5.      Why doesn’t the data from my local radar match the NWS radar data?

     The timing of the radars is different. The National Radar updates every five minutes while the local radar is updating every 1-2 minutes.

    The National Radar and local radars might have different intensity settings. Very light precipitation could show up on the National Radar but not the local radar.

    Sometimes the National Radar will detect precipitation that is missed by the local radar because the local radar beam can't penetrate through a storm to see a second storm directly behind it, but the National composite made of many different radars can see all the way around a storm.

    The local radars tend to be more sensitive than the National Mosaic, so they often will pick up precipitation echos that the National Radar misses. That is why it is a better radar for the local area.

    The National Radar is a composite of many different NWS radar units, but it still does not have 100% coverage around the country. It is possible that a local radar unit can cover an area that is not covered by the National Radar (most applicable to the truck units, and not a problem for Chicago).

    The local radar is also more prone to pick up debris and other non-precipitation artifacts like birds, insects, smoke, sunspotting, etc. There are advanced filters applied to the National Radar to remove non-precipitation artifacts that are detected

     

    6.      When will the Radar icons appear on the map?

     They will only appear when the radar is online. If the radar is offline, nothing will display.

     

    7.    How do I ensure the StormRanger shows up on the map? Do I need to file a ticket in order for the StormRanger to show up on my site or app?

     Stations do not need to do anything to make the radar show up. TWC will detect that the truck is online and radiating. As a result, the icon and corresponding sweep and output will appear.It will display across all the platforms (Desktop, mobile web, iOS & Android).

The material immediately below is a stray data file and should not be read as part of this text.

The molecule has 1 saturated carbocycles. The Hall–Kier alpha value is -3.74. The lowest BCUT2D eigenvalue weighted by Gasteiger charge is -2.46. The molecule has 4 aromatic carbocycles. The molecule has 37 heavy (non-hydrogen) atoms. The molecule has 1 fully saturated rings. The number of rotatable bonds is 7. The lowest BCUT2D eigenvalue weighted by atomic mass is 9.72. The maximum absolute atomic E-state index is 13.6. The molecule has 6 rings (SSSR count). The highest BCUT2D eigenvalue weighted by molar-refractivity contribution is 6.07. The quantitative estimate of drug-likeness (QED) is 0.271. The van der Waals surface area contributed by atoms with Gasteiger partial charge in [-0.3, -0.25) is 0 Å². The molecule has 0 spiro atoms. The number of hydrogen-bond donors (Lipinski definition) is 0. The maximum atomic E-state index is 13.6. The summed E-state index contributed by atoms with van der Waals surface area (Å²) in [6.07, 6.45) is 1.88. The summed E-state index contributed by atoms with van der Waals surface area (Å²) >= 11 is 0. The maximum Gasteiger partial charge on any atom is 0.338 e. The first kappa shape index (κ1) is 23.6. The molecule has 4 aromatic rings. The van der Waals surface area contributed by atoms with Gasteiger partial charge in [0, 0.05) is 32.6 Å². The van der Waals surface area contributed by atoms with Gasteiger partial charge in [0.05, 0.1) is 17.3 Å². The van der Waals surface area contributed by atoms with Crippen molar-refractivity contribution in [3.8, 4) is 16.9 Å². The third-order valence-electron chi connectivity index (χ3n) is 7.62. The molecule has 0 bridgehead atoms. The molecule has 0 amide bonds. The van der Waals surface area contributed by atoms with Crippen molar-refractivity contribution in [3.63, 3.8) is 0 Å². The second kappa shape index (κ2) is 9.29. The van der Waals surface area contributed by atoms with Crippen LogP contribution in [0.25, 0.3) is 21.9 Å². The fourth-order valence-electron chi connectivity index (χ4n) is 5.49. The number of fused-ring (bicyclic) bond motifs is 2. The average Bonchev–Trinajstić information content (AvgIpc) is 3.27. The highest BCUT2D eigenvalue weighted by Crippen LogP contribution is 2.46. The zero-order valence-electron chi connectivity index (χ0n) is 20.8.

8.      When a radar is turned on, how long should it take for me to see it on the map?

     6 minutes is the worst case scenario, but it should average 3 minutes. This is the minimum time it requires to update all the systems and finish up end-to-end data flow.

     

    9.      When a radar is turned off, how long should it take for it to disappear from the map?

     7.5 minutes is the worst case, but it should average 5 minutes.This is the minimum time it requires to update all the systems and finish up end-to-end data flow.

     

    10.      When I zoom down to my street level, why don’t I see the radar icon?

     In order to protect our crew and exact radar location we have implemented this feature where it takes it off the map at certain zoom level.

     

    11.      If the user has selected “Live Radar” and the local radar is down, will it show data from NWS radar or it will be blank?

     It will show data from NWS radar and top left label will reflect the same.

     

    12.      If my station has multiple radars (Fixed + Storm Ranger), which radar will be active for the user and how will user know?

     The device will determine the user’s location and will intelligently pin you to the closest and most accurate radar. Whichever radar is selected, its name will be reflected in top left corner so user is aware. The user can click on different radar icon at anytime and make that active.

     

    13.  How can I see network on NBC Radars?

     Zoom out to view the entire US map, and you will be able to see all radars in the NBC Radar Network. You can click on any radar and you will be zoomed into that region.